Whether you’re working with coffee as a barista in a commercial setting or are a home enthusiast looking to start your day right, searching for that perfect shot is an elusive, ongoing challenge.

Here we’ll take a look at some common espresso-related problems and consider how to troubleshoot them.

Getting Started
Firstly, make sure your machine is dialed in to a solid espresso recipe. This is the single most important thing you can do to ensure consistent, delicious espresso. Find out how to dial in here: The Art of the Dial.

We like to start dialing in a coffee using a basic recipe of 22g of coffee in our portafilter, and extracting 44g out of our espresso machine.

Adjust the grind coarser or finer as necessary to have your shots pulling within 27-31 seconds. Make sure you use scales when dialing in!

Now that we’ve done that, on to the real troubleshooting!

Are my portafilter baskets actually designed to hold 22g of coffee? And how can I tell?

Upgrading to precision baskets is one of the best things you can do for your espresso, dollar for dollar. We recommend upgrading to a set of VST or Pullman Precision Baskets. These baskets are built to a tighter design standard, the holes in the bottom of these baskets are cut by lasers (so they are more evenly spaced) and the baskets are a more consistent size. This all translates to a better tasting espresso.


But I have 18g / 20g baskets? Will they work?
Many stock baskets are designed to hold 19 or 20g as standard, but baskets do come in a variety of sizes and you’re best off experimenting with a variety of doses to find what’s appropriate for your basket. You want your dose to be low enough that if you inserted the portafilter into the group head and removed it straight away, there would be no impression of the shower screen on the surface of the tamped coffee.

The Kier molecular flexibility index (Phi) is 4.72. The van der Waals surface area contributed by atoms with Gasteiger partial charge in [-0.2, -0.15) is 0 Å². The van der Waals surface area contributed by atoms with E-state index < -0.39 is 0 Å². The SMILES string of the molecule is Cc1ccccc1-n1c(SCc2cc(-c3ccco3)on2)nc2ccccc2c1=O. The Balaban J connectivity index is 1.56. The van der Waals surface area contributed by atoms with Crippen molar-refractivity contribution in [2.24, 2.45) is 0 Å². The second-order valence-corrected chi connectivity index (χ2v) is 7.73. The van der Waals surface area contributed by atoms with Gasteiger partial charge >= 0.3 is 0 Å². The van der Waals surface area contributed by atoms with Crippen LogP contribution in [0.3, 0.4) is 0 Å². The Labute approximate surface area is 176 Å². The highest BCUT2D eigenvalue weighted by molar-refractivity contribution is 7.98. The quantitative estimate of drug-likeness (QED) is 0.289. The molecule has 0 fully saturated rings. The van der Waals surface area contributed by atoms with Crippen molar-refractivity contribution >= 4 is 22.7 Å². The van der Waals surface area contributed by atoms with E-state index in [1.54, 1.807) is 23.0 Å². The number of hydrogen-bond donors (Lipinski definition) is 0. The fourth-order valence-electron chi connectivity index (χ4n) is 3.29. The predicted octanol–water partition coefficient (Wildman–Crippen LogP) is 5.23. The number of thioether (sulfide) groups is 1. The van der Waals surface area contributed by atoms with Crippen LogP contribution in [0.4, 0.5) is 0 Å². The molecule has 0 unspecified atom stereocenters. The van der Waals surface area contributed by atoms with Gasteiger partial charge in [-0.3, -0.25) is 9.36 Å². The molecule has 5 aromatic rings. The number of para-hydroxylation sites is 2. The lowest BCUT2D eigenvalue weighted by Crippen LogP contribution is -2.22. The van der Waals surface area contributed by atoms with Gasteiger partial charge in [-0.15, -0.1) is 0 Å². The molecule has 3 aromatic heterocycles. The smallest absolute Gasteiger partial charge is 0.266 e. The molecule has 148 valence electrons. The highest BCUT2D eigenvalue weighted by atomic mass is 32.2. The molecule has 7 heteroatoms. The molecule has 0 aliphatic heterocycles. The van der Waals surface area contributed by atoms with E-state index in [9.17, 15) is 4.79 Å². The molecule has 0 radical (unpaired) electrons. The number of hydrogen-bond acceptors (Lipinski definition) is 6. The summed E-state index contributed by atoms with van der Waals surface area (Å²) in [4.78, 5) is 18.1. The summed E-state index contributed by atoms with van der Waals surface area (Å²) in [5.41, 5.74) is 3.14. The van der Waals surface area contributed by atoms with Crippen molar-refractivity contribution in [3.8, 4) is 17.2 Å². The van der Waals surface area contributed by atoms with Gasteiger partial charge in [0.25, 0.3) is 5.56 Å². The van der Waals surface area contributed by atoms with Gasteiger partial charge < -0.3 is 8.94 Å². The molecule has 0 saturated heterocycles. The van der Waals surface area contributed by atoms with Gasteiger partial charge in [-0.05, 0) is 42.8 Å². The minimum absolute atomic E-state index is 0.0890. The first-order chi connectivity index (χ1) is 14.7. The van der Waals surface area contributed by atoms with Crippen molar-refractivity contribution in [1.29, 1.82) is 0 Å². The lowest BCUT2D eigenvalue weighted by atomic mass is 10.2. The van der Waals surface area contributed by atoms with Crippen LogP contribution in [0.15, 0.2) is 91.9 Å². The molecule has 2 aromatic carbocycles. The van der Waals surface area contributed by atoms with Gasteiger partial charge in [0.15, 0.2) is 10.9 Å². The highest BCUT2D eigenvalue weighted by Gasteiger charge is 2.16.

My puck turned into a coffee brick!
Once you’ve finished brewing a shot of coffee, the removed puck shouldn’t resemble a hard brick. If it does, then you’ve overfilled your basket. Remember that as we add water to coffee in the portafilter, it expands. The coffee needs enough room to expand without coming in to contact with the shower screen. Overfilled baskets are prone to causing channels and cause group heads to become dirtier. The coffee also runs through much faster which in turn leads to a bitter-tasting brew. Avoid this by dropping your dose a couple of grams and test the results.

My puck was all sloppy!
The other extreme of this problem is ‘the sloppy coffee puck’. With this issue, the dose is too small for the basket. When you brew the shot, the coffee expands with the addition of water, but the headroom between the tamped coffee in the portafilter and the group head shower screen is too great and the coffee never swells to an even shape, resulting in wet mush in place of the puck. This is far less of an issue than people think. But regardless, try increasing your dose to mitigate this issue.

Ok, so the ideal dose range for my basked is not 22g. What recipe do I use?
The size dose that is suitable for your portafilter basket will dictate what yield of espresso will be most appropriate in your brew recipe. We like espresso that follows a brew ratio of 1 part coffee to 2 parts water (i.e. 1:2).

So our 22g dose should have a 44g beverage weight, whilst a 19g dose would only have a 38g beverage weight. Same strength espresso, just different amounts of it. Easy!

My coffee is thin and weak with a fast-dissipating crema.